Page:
Other Uses for Phosphogypsum
Currently approved uses for phosphogypsum require about 500,000 metric tons per year. This is only a small fraction of the almost 40 million metric tons that are added to phosphogypsum stacks each year and does nothing to reduce the 1 billion or more metric tons that have accumulated in stacks. In response to the need for new ways to make use of phosphogypsum, EPA has provided a process by which researchers may apply for approval from EPA for new uses. Section 206 of Subpart R, "Distribution and use of phosphogypsum for other purposes," lays out the process.
What information on applying for approval of other uses is available here?
The Other Uses section of the Subpart R Home Page provides information on the following topics that may be of interest to other use applicants:
- Full text of Section 206, "Distribution and use of phosphogypsum for other purposes"
- A periodically updated workbook for applicants, Applying to EPA for Approval of Other Uses of Phosphogypsum: Preparing and Submitting a Complete Petition Under 40 CFR 61.206 (PDF) (34 pp, 518 K) About PDF.
- Information on models that are suitable for use in conducting risk assessments
- EPA announces the withdrawal of Petition for Alternative Use of Phosphogypsum:
On January 13, 2005, EPA issued a request for comment on the approval of a proposed alternative use of phosphogypsum by the Florida Institute of Phosphate Research (FIPR). FIPR had petitioned EPA to test the use of approximately 25 tons of phosphogypsum as a daily cover at the Brevard County Solid Waste Landfill.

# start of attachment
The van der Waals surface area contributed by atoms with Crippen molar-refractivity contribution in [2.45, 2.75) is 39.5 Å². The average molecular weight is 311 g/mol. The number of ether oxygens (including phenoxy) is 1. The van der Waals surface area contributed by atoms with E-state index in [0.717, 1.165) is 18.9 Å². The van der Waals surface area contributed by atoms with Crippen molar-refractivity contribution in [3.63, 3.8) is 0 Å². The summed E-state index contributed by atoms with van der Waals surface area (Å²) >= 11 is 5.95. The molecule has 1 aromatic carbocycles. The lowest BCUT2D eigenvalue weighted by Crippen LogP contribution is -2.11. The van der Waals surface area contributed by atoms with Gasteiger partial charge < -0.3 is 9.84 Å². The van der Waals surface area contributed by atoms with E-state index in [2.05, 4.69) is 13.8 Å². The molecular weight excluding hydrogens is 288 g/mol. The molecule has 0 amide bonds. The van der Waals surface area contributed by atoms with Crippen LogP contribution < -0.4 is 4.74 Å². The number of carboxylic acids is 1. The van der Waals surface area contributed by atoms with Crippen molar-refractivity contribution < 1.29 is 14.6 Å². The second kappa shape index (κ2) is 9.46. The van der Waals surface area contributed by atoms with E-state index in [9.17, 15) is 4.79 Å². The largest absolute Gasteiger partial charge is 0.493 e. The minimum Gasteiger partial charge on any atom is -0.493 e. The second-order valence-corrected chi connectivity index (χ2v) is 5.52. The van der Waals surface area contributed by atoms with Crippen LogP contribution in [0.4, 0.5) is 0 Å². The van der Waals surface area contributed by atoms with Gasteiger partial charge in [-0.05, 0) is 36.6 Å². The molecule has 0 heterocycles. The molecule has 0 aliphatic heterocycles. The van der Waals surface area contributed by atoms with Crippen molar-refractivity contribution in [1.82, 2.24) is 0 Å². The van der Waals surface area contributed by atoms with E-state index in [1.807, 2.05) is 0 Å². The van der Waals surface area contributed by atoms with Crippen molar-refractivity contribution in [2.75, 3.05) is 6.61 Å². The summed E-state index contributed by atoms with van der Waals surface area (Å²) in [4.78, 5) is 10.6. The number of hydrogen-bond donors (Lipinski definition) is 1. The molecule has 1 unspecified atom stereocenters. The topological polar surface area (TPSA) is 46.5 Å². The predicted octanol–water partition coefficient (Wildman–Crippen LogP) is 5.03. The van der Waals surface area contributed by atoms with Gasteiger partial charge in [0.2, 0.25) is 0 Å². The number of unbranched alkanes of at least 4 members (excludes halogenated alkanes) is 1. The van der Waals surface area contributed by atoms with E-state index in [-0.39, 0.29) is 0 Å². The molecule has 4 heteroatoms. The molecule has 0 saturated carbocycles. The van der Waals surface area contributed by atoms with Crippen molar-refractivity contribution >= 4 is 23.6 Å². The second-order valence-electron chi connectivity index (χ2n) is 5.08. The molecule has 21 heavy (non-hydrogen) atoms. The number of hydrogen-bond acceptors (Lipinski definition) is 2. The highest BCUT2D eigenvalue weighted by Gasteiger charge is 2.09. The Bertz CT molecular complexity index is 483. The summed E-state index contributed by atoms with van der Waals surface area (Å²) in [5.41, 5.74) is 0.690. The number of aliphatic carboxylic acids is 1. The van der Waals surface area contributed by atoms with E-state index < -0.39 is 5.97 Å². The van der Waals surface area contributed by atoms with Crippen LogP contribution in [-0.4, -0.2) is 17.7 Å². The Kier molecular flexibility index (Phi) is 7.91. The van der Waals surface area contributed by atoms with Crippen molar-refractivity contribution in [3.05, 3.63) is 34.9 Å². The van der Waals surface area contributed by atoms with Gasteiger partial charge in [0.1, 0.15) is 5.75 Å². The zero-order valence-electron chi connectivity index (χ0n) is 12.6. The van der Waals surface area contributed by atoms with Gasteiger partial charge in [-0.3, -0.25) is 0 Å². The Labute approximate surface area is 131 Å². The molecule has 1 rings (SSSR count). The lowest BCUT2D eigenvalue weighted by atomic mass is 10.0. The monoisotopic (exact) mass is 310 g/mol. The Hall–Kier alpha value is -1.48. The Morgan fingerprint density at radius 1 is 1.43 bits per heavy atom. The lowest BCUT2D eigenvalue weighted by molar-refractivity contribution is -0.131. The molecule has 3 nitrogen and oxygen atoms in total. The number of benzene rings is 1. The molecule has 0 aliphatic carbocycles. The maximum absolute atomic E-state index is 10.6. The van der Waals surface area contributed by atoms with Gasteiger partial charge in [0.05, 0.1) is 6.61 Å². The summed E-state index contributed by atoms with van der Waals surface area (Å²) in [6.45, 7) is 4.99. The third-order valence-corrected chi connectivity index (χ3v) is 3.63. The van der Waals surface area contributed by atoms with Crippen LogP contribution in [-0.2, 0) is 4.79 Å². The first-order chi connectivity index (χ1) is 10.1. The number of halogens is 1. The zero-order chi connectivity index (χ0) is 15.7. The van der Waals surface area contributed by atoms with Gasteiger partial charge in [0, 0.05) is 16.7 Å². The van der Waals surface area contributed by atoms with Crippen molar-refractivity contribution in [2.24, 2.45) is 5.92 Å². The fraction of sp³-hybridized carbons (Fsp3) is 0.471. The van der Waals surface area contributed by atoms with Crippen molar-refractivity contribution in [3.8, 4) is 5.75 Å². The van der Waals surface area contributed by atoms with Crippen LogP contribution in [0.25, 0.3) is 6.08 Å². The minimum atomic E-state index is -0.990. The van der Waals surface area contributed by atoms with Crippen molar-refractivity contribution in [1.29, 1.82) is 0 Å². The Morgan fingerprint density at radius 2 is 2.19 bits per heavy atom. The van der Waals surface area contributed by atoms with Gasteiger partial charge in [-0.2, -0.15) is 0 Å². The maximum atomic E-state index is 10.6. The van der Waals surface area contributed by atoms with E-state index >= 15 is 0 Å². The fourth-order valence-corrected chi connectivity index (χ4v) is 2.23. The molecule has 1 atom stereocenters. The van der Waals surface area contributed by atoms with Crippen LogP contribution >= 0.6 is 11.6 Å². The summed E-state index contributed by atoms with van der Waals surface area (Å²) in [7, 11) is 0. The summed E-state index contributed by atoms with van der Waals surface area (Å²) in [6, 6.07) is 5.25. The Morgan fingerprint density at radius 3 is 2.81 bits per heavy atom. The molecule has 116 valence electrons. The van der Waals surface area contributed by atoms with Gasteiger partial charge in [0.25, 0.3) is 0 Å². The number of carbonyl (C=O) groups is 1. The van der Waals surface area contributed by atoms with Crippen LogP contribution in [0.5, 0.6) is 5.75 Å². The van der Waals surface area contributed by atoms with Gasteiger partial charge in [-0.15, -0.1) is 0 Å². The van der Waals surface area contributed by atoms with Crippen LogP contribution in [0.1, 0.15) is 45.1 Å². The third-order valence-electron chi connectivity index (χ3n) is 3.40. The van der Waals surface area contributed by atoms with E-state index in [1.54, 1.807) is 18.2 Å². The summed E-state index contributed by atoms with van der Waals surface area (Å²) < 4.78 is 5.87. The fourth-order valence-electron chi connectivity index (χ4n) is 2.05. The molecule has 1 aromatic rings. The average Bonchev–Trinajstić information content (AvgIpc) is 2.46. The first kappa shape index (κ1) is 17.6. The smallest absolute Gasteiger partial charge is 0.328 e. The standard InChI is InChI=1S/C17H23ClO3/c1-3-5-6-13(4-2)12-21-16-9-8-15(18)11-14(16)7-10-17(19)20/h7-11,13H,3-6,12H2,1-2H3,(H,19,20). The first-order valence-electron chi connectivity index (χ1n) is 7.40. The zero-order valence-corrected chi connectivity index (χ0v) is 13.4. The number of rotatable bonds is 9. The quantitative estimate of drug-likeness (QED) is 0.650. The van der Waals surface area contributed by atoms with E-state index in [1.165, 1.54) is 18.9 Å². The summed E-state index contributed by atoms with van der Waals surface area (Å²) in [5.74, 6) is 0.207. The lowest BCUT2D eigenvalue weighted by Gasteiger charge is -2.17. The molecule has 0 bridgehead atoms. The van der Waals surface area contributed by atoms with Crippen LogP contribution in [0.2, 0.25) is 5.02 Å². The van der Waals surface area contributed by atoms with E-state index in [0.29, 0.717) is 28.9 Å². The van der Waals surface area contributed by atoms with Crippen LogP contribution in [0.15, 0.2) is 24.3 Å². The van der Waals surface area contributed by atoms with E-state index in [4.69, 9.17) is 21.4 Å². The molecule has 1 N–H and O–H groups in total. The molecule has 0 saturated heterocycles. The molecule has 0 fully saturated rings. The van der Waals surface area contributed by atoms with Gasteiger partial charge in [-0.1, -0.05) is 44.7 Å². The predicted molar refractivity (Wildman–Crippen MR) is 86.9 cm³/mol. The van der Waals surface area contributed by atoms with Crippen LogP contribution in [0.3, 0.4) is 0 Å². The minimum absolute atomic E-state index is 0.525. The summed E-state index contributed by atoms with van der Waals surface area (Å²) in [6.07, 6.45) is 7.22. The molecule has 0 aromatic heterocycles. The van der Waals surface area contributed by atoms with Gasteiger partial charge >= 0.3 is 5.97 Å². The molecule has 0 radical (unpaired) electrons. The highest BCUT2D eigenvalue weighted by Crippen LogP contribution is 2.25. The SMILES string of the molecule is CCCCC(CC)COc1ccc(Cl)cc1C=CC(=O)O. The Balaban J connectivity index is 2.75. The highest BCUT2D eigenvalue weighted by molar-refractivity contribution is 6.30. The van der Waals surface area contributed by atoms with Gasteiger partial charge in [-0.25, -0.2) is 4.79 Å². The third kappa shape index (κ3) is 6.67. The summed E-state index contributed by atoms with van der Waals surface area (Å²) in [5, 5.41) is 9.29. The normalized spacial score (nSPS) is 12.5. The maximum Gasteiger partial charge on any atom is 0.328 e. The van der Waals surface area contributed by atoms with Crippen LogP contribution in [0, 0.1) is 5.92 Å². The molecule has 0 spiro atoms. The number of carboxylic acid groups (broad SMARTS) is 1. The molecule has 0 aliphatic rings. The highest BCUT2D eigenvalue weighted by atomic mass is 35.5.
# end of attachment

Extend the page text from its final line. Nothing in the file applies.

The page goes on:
The comment period ended on February 19, 2005. EPA received 14 written comments and eight electronic comments regarding the proposal to approve the petition.
At the same time, we received information from the Brevard County Solid Waste Management Department, stating that they were reconsidering allowing the use of their Central Disposal Facility as the host of the test. We subsequently received a letter dated May 24, 2005 from Brevard County announcing that, for a number of reasons, they would no longer support the project, and were withdrawing permission to host the test.
EPA received a letter from FIPR dated June 23, 2005, formally withdrawing the petition from being considered for an alternate use approval. The petition is now inactive, and there will be no further action on it by EPA.